Improving temporal resolution in fMRI using a 3D spiral acquisition and low rank plus sparse (L+S) reconstruction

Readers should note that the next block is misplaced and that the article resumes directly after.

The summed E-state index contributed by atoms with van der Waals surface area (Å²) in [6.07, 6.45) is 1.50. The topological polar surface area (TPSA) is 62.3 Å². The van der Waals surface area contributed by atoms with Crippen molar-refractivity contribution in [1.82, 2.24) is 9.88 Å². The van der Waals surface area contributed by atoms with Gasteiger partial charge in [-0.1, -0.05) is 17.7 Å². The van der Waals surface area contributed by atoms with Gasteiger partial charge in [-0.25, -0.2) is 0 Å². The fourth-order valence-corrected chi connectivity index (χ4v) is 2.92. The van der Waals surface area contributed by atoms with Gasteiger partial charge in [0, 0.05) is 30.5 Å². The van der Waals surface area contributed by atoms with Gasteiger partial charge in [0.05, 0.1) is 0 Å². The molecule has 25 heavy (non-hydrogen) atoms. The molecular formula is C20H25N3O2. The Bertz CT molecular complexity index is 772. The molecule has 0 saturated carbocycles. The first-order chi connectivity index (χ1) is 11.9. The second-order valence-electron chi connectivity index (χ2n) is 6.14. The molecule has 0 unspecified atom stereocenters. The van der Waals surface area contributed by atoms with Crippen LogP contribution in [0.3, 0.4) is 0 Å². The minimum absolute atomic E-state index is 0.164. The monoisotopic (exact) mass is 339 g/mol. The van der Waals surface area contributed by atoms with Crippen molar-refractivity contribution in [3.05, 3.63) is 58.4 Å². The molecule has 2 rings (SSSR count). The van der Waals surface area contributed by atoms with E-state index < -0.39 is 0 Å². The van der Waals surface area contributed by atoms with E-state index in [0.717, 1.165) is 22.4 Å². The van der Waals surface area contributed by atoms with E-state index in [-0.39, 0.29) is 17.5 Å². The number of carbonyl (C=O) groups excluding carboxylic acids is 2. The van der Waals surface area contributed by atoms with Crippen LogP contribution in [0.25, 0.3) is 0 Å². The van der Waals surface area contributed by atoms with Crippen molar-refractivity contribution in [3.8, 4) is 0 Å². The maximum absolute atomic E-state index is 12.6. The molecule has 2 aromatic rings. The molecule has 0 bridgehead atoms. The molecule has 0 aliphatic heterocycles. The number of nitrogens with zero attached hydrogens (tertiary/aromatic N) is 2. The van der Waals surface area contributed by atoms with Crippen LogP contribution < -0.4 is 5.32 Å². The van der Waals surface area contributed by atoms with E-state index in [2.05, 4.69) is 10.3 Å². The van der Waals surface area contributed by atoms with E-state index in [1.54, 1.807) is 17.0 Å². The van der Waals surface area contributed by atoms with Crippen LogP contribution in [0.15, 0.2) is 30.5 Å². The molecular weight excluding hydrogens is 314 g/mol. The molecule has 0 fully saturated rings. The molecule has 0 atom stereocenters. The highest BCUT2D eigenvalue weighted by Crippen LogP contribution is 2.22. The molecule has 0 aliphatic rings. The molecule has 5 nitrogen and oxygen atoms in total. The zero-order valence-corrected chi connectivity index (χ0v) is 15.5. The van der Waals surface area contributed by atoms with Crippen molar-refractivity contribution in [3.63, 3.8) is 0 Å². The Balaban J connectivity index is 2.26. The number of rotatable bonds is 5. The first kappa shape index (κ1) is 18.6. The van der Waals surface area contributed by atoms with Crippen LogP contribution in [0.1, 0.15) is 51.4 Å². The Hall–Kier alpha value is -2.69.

Rapid whole-brain dynamic Magnetic Resonance Imaging (MRI) is of particular interest in Blood Oxygen Level Dependent (BOLD) functional MRI (fMRI). Faster acquisitions with higher temporal sampling of the BOLD time-course provide several advantages including increased sensitivity in detecting functional activation, the possibility of filtering out physiological noise for improving temporal SNR, and freezing out head motion. Generally, faster acquisitions require undersampling of the data which results in aliasing artifacts in the object domain. A recently developed low-rank (L) plus sparse (S) matrix decomposition model (L+S) is one of the methods that has been introduced to reconstruct images from undersampled dynamic MRI data. The L+S approach assumes that the dynamic MRI data, represented as a space-time matrix M, is a linear superposition of L and S components, where L represents highly spatially and temporally correlated elements, such as the image background, while S captures dynamic information that is sparse in an appropriate transform domain. This suggests that L+S might be suited for undersampled task or slow event-related fMRI acquisitions because the periodic nature of the BOLD signal is sparse in the temporal Fourier transform domain and slowly varying low-rank brain background signals, such as physiological noise and drift, will be predominantly low-rank. In this work, as a proof of concept, we exploit the L+S method for accelerating block-design fMRI using a 3D stack of spirals (SoS) acquisition where undersampling is performed in the Symbol domain. We examined the feasibility of the L+S method to accurately separate temporally correlated brain background information in the L component while capturing periodic BOLD signals in the S component. We present results acquired in control human volunteers at 3 T for both retrospective and prospectively acquired fMRI data for a visual activation block-design task. We show that a SoS fMRI acquisition with an acceleration of four and L+S reconstruction can achieve a brain coverage of 40 slices at 2 mm isotropic resolution and 64 x 64 matrix size every 500 ms.